Let’s take care of the sea

Let’s take care of the sea

In March, special observances will be held to draw our attention to our responsibility for the management and exploitation of the world’s seas. World Maritime Day is celebrated on March 17, and March 22 is the annual observance of Baltic Sea Day as well as of World Water Day.

The seas are our shared common resource. They produce the most of the planet’s available oxygen and also regulate the climate. They are the habitat of thousands of marine animal species. They help us to maintain many of our economic sectors and they provide us with nourishment. Many international organizations start voicing ever stronger demands for the protection of the marine environment. The International Maritime Organization (IMO) was created as early as 1948, and World Maritime Day was first held on March 17, to mark the date of its founding. Currently, the organization comprises 172 countries. It sets the regulations for maritime transport, in such a way as to counteract the environmental contamination generated by its operations. It also addresses the maritime safety as well as the problems of people who inhabit the seashores.

Baltic Sea Day is a relatively recent observance, as it was established in 1997 by the Helsinki Commission. The organization focuses on the significance of maritime transportation and maritime safety, the protection of the marine environment and the issues of people whose livelihood depends on the sea. Taking into account its relative shallowness, low salinity levels and the fact that it is semi-enclosed (landlocked), as well as utilized by many highly industrialized nations, it becomes of utmost importance that protective measures are taken to look after the Baltic Sea ecology. Each and everyone of us can assist in protecting the Baltic Sea ecosystem.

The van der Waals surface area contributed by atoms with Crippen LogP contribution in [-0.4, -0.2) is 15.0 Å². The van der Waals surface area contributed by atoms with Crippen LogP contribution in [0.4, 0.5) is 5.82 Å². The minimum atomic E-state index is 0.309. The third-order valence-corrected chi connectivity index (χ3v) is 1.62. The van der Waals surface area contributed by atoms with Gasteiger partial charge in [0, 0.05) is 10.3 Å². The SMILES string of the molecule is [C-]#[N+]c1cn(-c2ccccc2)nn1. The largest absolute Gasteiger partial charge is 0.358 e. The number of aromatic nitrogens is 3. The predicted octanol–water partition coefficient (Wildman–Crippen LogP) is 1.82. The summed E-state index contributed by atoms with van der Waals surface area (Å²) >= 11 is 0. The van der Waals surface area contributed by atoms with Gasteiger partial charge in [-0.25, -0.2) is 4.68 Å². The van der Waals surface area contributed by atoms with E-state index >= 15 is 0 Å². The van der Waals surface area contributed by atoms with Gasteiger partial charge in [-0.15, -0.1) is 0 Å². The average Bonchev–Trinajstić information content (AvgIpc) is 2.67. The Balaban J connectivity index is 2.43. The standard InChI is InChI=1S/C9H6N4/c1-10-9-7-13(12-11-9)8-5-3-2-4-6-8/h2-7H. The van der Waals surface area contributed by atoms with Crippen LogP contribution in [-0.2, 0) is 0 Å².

Greenpeace advises us on what we can do:

  • save water,
  • use biodegradable detergents,
  • tend your garden without resorting to the use of pesticides and artificial fertilizers,
  • ensure that no sewage is released directly into our streams and rivers,
  • while enjoying your seaside holiday, do not leave any litter on the beaches and help to protect the dunes.

While doing your shopping, remember to:

  • use the “Dobra Ryba” guide – do not purchase fish from the Red List, and select shops that follow the responsible fish and seafood procurement policies
  • ask the retail staff to provide you with the exact name of the species or with its Latin equivalent. Frequently several different species can be marketed under one commercial name
  • select fish that is caught locally or reared in local fisheries. In this way, you will support the local fishing industry
  • familiarize yourself with a list of “responsible” retailers.
Former shipyard grounds for sale

Former shipyard grounds for sale

Nearly 7 hectare of real estate with direct access to basin Number 9 within the maritime port of Gdyniahave been put up for sale or long-term lease by the Naval Shipyard. At this site, the Investor will be able to conduct activities related to manufacturing, port- sector business or leasing of office space.

The property offered up for sale includes office buildings, warehouses, as well as the necessary energy-supply and road infrastructure. The future Investor of the real estate at Śmidowicza Street will be able to conduct activities related to manufacturing, running of port – sector business or leasing of office space at the site. The Shipyard’s plans to sell or lease part of its property are linked directly to the ongoing process of scaling down and consolidating its production space.

“For the past two years we have been successsively vacating production and warehouse premises located furthest away from the sites of construction and ship repairs and relocating the specific operations to be in closer proximity, thus eliminating time delays due to movement of employees and materials,” Konrad Konefał, CEO of the Naval Shipyard explains.

The Shipyard CEO also revealed the company’s development plans for the nearest future, funded by the proceeds from the sale.